EMEA Investment Professionals More Optimistic about Global Markets in 2013, but Pessimism Dims Home Market Outlook
Maybe it’s just a matter of perspective? This would seem to be the case when looking at the results of the 2013 CFA Institute Global Market Sentiment survey — at least from the viewpoint of members in the Europe, Middle East, and Africa (EMEA) region.
According to survey results, EMEA CFA Institute members are more optimistic about the global economy than the rest of the world and, not surprisingly, more pessimistic about the prospects for Europe still lurching towards some remedies for the sovereign debt and banking crises.
When members were asked whether they believe the global economy will expand, stay roughly the same, or contract in 2013, those in EMEA proved to be the most optimistic:
Asked the same question a year ago, only 38% of respondents in EMEA predicted the global market would grow, while 27% thought it would contract. The faith in the expansion of the global economy is even more pronounced when individual markets are taken into consideration. Those stating that that they expected the global markets to expand:
- Germany: 62%
- France: 61%
- Spain: 61%
- Austria: 58%
- UK: 55%
- Netherlands: 51%
- South Africa: 46%
- UAE: 42%
Core Europe is feeling decidedly bullish!
However, contrasting this with answers to the same question regarding 2013 expansion in a local economy context only:
|Stay Roughly the Same||38%||42%|
Now look at the market by market breakdown of those that said they believed their local market would contract:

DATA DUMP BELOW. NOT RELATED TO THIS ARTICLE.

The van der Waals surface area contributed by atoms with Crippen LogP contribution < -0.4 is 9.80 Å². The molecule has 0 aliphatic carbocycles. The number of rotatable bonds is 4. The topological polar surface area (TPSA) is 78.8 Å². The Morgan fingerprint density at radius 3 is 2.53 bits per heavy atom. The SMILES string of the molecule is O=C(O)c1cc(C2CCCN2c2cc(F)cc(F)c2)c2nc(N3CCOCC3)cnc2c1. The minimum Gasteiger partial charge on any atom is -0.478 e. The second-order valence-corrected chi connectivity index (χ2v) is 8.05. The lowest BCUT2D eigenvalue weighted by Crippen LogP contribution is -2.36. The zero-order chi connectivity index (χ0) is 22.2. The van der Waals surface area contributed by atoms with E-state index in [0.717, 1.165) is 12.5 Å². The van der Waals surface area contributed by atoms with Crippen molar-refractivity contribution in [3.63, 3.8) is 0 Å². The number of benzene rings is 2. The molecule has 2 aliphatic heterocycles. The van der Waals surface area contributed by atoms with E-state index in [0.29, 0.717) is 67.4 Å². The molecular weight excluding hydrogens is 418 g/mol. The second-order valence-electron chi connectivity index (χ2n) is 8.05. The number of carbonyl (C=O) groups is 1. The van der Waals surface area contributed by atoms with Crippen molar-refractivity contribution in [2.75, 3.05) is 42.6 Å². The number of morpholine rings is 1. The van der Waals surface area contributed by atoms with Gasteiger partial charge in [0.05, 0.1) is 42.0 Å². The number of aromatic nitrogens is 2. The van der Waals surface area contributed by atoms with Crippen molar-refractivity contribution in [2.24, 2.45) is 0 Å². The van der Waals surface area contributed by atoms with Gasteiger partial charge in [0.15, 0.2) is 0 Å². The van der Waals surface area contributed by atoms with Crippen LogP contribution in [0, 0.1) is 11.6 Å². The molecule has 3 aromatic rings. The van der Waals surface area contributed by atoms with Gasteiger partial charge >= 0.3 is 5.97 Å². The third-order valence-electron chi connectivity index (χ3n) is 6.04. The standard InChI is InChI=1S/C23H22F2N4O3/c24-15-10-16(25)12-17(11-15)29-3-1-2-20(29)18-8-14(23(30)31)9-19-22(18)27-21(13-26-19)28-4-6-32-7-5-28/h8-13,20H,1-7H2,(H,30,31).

- Spain: 66%
- France: 44%
- Netherlands: 49%
- Italy 49%
- Germany: 18%
- South Africa: 13%
- UAE: 2%
Echoing the media fixation on problems in Spain, it’s not surprising that Spanish respondents are feeling pretty negative about local economic prospects for the coming year. The crisis is being tackled with vigor and consumers are feeling the pinch.
In general it would appear that members in EMEA feel that the world economy will continue to grow just fine, thank you very much. But the same can’t be said for the Eurozone itself. South Africa and the UAE are not so pessimistic, but then again, they are not in the Eurozone.
Further questions confirm this sentiment. When asked about the biggest threat to their local markets, the top answers fall along predictable lines:
Employment prospects for those in EMEA also offer little cheer. When asked if employment opportunities for investment professionals in the local market were set to increase, decrease, or stay about the same, survey respondents answered:
|About the same||49%||38%|
When asked to rank the most serious ethical issue facing their local market in the coming year, members in EMEA agreed with those in the rest of the globe stating that mis-selling by financial advisers was the top concern.
If there is a silver lining in all this negativity regarding prospects for the EMEA region it is this: thankfully most numbers are trending in the right direction, albeit from a very low base. (Many of the survey questions were asked of members for the second year in a row). Although concerns about growth in home markets persist and employment prospects could be better, they still represent an improvement over last year.. So here’s looking forward to 2013, and maybe this time next year sentiment in EMEA will have improved again, perhaps ever so slightly, but improved nonetheless.
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